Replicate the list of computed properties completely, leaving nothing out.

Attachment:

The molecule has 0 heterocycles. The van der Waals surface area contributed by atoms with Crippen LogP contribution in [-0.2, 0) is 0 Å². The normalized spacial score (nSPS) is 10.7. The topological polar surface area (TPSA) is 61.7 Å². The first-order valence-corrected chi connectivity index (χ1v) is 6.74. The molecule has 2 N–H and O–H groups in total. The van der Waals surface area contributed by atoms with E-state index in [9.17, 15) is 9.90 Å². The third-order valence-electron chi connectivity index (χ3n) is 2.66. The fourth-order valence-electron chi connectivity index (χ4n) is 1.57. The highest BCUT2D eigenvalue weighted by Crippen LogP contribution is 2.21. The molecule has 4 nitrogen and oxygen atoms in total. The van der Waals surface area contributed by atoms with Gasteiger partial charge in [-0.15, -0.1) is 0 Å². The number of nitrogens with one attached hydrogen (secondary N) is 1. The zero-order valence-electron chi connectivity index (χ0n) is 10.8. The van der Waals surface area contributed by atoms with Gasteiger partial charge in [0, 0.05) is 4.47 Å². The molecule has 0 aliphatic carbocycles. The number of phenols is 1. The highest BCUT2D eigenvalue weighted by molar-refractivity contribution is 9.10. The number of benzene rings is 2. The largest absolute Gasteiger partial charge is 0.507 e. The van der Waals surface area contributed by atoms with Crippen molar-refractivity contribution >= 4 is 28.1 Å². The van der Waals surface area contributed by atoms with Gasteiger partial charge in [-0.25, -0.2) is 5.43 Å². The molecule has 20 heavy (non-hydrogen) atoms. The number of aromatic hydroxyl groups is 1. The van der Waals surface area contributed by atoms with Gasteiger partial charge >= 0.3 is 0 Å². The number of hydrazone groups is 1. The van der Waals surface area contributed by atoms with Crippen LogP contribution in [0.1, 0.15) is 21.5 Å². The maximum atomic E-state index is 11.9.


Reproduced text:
The molecule has 0 heterocycles. The van der Waals surface area contributed by atoms with Crippen LogP contribution in [-0.2, 0) is 0 Å². The normalized spacial score (nSPS) is 10.7. The topological polar surface area (TPSA) is 61.7 Å². The first-order valence-corrected chi connectivity index (χ1v) is 6.74. The molecule has 2 N–H and O–H groups in total. The van der Waals surface area contributed by atoms with E-state index in [9.17, 15) is 9.90 Å². The third-order valence-electron chi connectivity index (χ3n) is 2.66. The fourth-order valence-electron chi connectivity index (χ4n) is 1.57. The highest BCUT2D eigenvalue weighted by Crippen LogP contribution is 2.21. The molecule has 4 nitrogen and oxygen atoms in total. The van der Waals surface area contributed by atoms with Gasteiger partial charge in [-0.15, -0.1) is 0 Å². The number of nitrogens with one attached hydrogen (secondary N) is 1. The zero-order valence-electron chi connectivity index (χ0n) is 10.8. The van der Waals surface area contributed by atoms with Gasteiger partial charge in [0, 0.05) is 4.47 Å². The molecule has 0 aliphatic carbocycles. The number of phenols is 1. The highest BCUT2D eigenvalue weighted by molar-refractivity contribution is 9.10. The number of benzene rings is 2. The largest absolute Gasteiger partial charge is 0.507 e. The van der Waals surface area contributed by atoms with Crippen molar-refractivity contribution >= 4 is 28.1 Å². The van der Waals surface area contributed by atoms with Gasteiger partial charge in [-0.25, -0.2) is 5.43 Å². The molecule has 20 heavy (non-hydrogen) atoms. The number of aromatic hydroxyl groups is 1. The van der Waals surface area contributed by atoms with Gasteiger partial charge >= 0.3 is 0 Å². The number of hydrazone groups is 1. The van der Waals surface area contributed by atoms with Crippen LogP contribution in [0.1, 0.15) is 21.5 Å². The maximum atomic E-state index is 11.9.